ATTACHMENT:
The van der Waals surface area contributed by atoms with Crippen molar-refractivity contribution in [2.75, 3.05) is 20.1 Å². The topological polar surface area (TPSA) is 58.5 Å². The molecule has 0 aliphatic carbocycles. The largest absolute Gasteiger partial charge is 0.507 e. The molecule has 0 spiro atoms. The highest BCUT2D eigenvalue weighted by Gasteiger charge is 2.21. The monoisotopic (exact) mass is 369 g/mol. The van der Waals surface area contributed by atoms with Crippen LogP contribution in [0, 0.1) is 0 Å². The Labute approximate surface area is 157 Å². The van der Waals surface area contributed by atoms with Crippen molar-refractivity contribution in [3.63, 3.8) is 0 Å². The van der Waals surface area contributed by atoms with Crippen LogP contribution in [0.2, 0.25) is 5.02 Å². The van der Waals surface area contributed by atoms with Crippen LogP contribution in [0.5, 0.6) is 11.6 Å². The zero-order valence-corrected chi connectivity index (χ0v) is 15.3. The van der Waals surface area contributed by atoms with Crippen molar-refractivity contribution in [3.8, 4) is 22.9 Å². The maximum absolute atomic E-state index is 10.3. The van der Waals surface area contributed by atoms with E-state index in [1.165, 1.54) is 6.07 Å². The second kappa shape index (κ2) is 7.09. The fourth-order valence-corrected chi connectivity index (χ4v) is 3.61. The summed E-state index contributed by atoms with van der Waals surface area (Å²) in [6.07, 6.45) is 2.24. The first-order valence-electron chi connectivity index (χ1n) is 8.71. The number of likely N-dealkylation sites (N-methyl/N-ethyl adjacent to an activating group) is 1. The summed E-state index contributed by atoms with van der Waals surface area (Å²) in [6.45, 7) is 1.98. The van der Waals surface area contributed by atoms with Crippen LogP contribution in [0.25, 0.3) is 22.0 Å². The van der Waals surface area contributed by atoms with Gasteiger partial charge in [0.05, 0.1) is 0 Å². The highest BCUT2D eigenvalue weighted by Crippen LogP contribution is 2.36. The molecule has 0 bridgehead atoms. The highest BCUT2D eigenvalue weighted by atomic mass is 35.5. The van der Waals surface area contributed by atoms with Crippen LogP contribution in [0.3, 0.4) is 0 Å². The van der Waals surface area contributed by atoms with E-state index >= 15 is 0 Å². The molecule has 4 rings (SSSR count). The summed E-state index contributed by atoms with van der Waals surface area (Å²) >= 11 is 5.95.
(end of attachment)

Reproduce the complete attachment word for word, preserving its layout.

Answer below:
The van der Waals surface area contributed by atoms with Crippen molar-refractivity contribution in [2.75, 3.05) is 20.1 Å². The topological polar surface area (TPSA) is 58.5 Å². The molecule has 0 aliphatic carbocycles. The largest absolute Gasteiger partial charge is 0.507 e. The molecule has 0 spiro atoms. The highest BCUT2D eigenvalue weighted by Gasteiger charge is 2.21. The monoisotopic (exact) mass is 369 g/mol. The van der Waals surface area contributed by atoms with Crippen LogP contribution in [0, 0.1) is 0 Å². The Labute approximate surface area is 157 Å². The van der Waals surface area contributed by atoms with Crippen molar-refractivity contribution in [3.63, 3.8) is 0 Å². The van der Waals surface area contributed by atoms with Crippen LogP contribution in [0.2, 0.25) is 5.02 Å². The van der Waals surface area contributed by atoms with Crippen LogP contribution in [0.5, 0.6) is 11.6 Å². The zero-order valence-corrected chi connectivity index (χ0v) is 15.3. The van der Waals surface area contributed by atoms with Crippen molar-refractivity contribution in [3.8, 4) is 22.9 Å². The maximum absolute atomic E-state index is 10.3. The van der Waals surface area contributed by atoms with E-state index in [1.165, 1.54) is 6.07 Å². The second kappa shape index (κ2) is 7.09. The fourth-order valence-corrected chi connectivity index (χ4v) is 3.61. The summed E-state index contributed by atoms with van der Waals surface area (Å²) in [6.07, 6.45) is 2.24. The first-order valence-electron chi connectivity index (χ1n) is 8.71. The number of likely N-dealkylation sites (N-methyl/N-ethyl adjacent to an activating group) is 1. The summed E-state index contributed by atoms with van der Waals surface area (Å²) in [6.45, 7) is 1.98. The van der Waals surface area contributed by atoms with Crippen LogP contribution in [0.25, 0.3) is 22.0 Å². The van der Waals surface area contributed by atoms with Gasteiger partial charge in [0.05, 0.1) is 0 Å². The highest BCUT2D eigenvalue weighted by Crippen LogP contribution is 2.36. The molecule has 0 bridgehead atoms. The highest BCUT2D eigenvalue weighted by atomic mass is 35.5. The van der Waals surface area contributed by atoms with Crippen LogP contribution in [0.3, 0.4) is 0 Å². The van der Waals surface area contributed by atoms with E-state index >= 15 is 0 Å². The molecule has 4 rings (SSSR count). The summed E-state index contributed by atoms with van der Waals surface area (Å²) >= 11 is 5.95.